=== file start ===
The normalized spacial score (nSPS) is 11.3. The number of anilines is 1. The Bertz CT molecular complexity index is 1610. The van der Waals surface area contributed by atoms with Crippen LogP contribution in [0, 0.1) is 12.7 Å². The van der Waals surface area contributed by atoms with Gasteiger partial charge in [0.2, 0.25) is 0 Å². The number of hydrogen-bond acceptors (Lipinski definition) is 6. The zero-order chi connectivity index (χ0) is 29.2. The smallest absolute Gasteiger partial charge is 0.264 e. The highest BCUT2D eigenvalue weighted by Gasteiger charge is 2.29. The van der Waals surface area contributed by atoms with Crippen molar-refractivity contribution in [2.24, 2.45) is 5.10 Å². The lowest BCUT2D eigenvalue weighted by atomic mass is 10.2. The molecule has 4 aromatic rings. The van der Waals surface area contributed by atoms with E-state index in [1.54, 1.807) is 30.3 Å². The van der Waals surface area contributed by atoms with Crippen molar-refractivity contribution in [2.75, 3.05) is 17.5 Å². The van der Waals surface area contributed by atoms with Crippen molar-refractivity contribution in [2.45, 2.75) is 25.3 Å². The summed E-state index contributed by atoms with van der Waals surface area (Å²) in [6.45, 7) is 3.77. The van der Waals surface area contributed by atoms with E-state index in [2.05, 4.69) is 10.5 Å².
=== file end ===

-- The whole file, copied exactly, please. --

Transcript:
The normalized spacial score (nSPS) is 11.3. The number of anilines is 1. The Bertz CT molecular complexity index is 1610. The van der Waals surface area contributed by atoms with Crippen LogP contribution in [0, 0.1) is 12.7 Å². The van der Waals surface area contributed by atoms with Gasteiger partial charge in [0.2, 0.25) is 0 Å². The number of hydrogen-bond acceptors (Lipinski definition) is 6. The zero-order chi connectivity index (χ0) is 29.2. The smallest absolute Gasteiger partial charge is 0.264 e. The highest BCUT2D eigenvalue weighted by Gasteiger charge is 2.29. The van der Waals surface area contributed by atoms with Crippen molar-refractivity contribution in [2.24, 2.45) is 5.10 Å². The lowest BCUT2D eigenvalue weighted by atomic mass is 10.2. The molecule has 4 aromatic rings. The van der Waals surface area contributed by atoms with E-state index in [1.54, 1.807) is 30.3 Å². The van der Waals surface area contributed by atoms with Crippen molar-refractivity contribution in [2.75, 3.05) is 17.5 Å². The van der Waals surface area contributed by atoms with Crippen molar-refractivity contribution in [2.45, 2.75) is 25.3 Å². The summed E-state index contributed by atoms with van der Waals surface area (Å²) in [6.45, 7) is 3.77. The van der Waals surface area contributed by atoms with E-state index in [2.05, 4.69) is 10.5 Å².